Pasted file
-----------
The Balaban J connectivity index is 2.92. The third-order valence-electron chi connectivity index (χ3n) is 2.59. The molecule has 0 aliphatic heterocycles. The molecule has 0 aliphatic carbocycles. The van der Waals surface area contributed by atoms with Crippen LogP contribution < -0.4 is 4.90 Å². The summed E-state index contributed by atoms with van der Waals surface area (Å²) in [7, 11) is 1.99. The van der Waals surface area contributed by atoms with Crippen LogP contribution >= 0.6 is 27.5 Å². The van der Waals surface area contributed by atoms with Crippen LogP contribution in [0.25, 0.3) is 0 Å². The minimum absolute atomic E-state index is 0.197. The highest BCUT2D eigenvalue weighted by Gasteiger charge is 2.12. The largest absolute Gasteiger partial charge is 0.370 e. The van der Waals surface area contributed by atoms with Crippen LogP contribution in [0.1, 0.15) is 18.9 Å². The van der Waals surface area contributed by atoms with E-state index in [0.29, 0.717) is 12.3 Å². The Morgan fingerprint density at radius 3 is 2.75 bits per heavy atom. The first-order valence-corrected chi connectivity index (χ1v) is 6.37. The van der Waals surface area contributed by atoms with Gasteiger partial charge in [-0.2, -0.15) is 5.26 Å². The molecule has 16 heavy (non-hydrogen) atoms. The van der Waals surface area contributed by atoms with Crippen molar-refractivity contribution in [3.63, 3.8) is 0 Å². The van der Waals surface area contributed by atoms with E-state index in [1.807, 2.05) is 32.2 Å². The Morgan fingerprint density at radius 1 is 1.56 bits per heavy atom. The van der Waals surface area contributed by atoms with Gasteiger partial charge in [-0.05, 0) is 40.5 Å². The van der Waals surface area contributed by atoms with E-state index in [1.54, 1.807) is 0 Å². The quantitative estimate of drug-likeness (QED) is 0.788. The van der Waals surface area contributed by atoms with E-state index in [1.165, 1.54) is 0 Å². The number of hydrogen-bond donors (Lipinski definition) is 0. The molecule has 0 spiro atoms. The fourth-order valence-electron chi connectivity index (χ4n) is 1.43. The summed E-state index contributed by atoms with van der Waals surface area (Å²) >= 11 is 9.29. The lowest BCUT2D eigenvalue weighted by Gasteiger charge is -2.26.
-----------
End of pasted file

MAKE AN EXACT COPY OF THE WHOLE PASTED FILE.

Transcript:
The Balaban J connectivity index is 2.92. The third-order valence-electron chi connectivity index (χ3n) is 2.59. The molecule has 0 aliphatic heterocycles. The molecule has 0 aliphatic carbocycles. The van der Waals surface area contributed by atoms with Crippen LogP contribution < -0.4 is 4.90 Å². The summed E-state index contributed by atoms with van der Waals surface area (Å²) in [7, 11) is 1.99. The van der Waals surface area contributed by atoms with Crippen LogP contribution >= 0.6 is 27.5 Å². The van der Waals surface area contributed by atoms with Crippen LogP contribution in [0.25, 0.3) is 0 Å². The minimum absolute atomic E-state index is 0.197. The highest BCUT2D eigenvalue weighted by Gasteiger charge is 2.12. The largest absolute Gasteiger partial charge is 0.370 e. The van der Waals surface area contributed by atoms with Crippen LogP contribution in [0.1, 0.15) is 18.9 Å². The van der Waals surface area contributed by atoms with E-state index in [0.29, 0.717) is 12.3 Å². The Morgan fingerprint density at radius 3 is 2.75 bits per heavy atom. The first-order valence-corrected chi connectivity index (χ1v) is 6.37. The van der Waals surface area contributed by atoms with Gasteiger partial charge in [-0.2, -0.15) is 5.26 Å². The molecule has 16 heavy (non-hydrogen) atoms. The van der Waals surface area contributed by atoms with Crippen molar-refractivity contribution in [3.63, 3.8) is 0 Å². The van der Waals surface area contributed by atoms with E-state index in [1.807, 2.05) is 32.2 Å². The Morgan fingerprint density at radius 1 is 1.56 bits per heavy atom. The van der Waals surface area contributed by atoms with Gasteiger partial charge in [-0.05, 0) is 40.5 Å². The van der Waals surface area contributed by atoms with E-state index in [1.54, 1.807) is 0 Å². The quantitative estimate of drug-likeness (QED) is 0.788. The van der Waals surface area contributed by atoms with E-state index in [1.165, 1.54) is 0 Å². The number of hydrogen-bond donors (Lipinski definition) is 0. The molecule has 0 spiro atoms. The fourth-order valence-electron chi connectivity index (χ4n) is 1.43. The summed E-state index contributed by atoms with van der Waals surface area (Å²) >= 11 is 9.29. The lowest BCUT2D eigenvalue weighted by Gasteiger charge is -2.26.